The game's organizer, Miami-based Numero 5 Producciones, had promised those tickets would include "unprecedented field access," a meet-and-greet with the players and a jersey and ball autographed by Argentinean soccer player Lionel Messi, the marquee star of the event.
But the experience turned out to be "ultimate let down" for Deerfield resident Tony Sherwood, 39, who'd bought two tickets (amounting to about $5,000) for him and his 9-year-old son, Hudson.
Hudson thought he was going to meet Messi, his biggest soccer hero. Instead, Sherwood said his son left in tears.
Sherwood, his son and the other 75 VIP ticket holders were brought into a room under Soldier Field for a scheduled meet-and-greet before the game, which was set to begin at 6 p.m., he said. They waited before meeting some of the players and waited some more for the arrival of Messi, who never came, Sherwood said.
An event spokesperson explained to the room that Messi had "TV commitments," and couldn't make it to meet them, according to Sherwood.
Rather than a jersey, Sherwood said he received a T-shirt with a signature that had apparently been stamped on, not signed, and a "cheap" autographed ball, Sherwood said.
Sherwood said meet-and-greets with stars like Derrick Rose, Patrick Kane and other stars have become a father-son tradition for him and Hudson, and this one left his son in "utter sadness."
The Chicago match came after a series of mishaps, including a final roster of players that was slashed to remove several soccer stars, lackluster ticket sales and the abrupt cancelation of the Los Angeles match scheduled for July 3.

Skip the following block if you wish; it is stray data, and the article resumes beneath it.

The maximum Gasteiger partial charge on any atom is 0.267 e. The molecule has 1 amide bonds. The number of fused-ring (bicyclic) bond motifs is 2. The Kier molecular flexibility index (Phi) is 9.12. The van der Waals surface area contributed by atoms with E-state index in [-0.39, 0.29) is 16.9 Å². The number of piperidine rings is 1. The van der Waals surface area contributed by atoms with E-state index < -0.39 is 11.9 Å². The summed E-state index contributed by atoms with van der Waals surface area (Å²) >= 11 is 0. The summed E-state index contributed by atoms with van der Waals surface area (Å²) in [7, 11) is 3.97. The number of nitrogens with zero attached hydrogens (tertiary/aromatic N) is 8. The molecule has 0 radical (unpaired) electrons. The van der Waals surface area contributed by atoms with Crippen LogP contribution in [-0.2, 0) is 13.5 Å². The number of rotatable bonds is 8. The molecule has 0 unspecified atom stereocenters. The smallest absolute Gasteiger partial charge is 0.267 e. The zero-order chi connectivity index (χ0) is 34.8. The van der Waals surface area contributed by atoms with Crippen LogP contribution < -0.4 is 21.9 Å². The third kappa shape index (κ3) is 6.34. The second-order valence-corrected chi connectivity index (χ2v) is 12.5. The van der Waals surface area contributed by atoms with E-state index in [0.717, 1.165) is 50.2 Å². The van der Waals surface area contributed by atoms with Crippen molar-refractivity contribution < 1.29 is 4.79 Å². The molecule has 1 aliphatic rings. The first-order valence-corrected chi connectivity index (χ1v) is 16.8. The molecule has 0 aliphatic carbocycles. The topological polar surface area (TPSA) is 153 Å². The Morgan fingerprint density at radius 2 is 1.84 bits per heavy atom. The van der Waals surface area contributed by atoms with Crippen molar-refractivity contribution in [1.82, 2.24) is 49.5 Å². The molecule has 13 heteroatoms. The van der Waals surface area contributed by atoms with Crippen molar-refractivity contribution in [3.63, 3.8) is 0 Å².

Even with Messi as a draw, general ticket prices were reduced in the weeks ahead to fill seats at Soldier Field, and tickets were reportedly still available a day before the match.
Chicago's match was one out of four such Messi & Friends games, two of which took place in South America, and was to benefit the Leo Messi Foundation, a children's health charity.
Numero 5 chalked up the cancelation of the Los Angeles event to "irreconcilable issues with the local promoter," though the company had said the Soldier Field event would "continue as planned." The company also noted it was not affiliated with the organizer of the L.A. match.
Numero 5 spokeswoman Ada Linares acknowledged that Messi "was not able" to meet with fans, and that the company was finalizing plans to give a refund for the nearly 80 VIP tickets that were sold.
Those eligible will receive a form to sign so they can receive the refund, Linares said.
Sherwood said he'd talked to his credit card company and received a full refund, but another VIP ticket buyer, Highland Park resident Paul Tatelli, said he hadn't heard a word from Numero 5 about a possible refund for him and the ticket he bought for his 8-year-old son.
Tatelli said his experience was similarly "disheartening," and he'd contacted Numero 5 several times about a refund without receiving a response.
Linares declined to say if Numero 5 would provide a full or partial refund to the rest of the VIP fans, and she also declined to give details as to how the refund would affect the charity, if at all. Linares said she did not immediately have details as to what percent of the sales would go to Messi's charity.
After the match, Messi posted on his Facebook, "I hope that the donation made by the 'Fundación Leo Messi', thanks to the match Messi&Friends in Chicago, help the affected communities."
A spokesperson with UNICEF, a sponsor of Messi's charity and which named Messi a goodwill ambassador in 2010, was not immediately available to comment.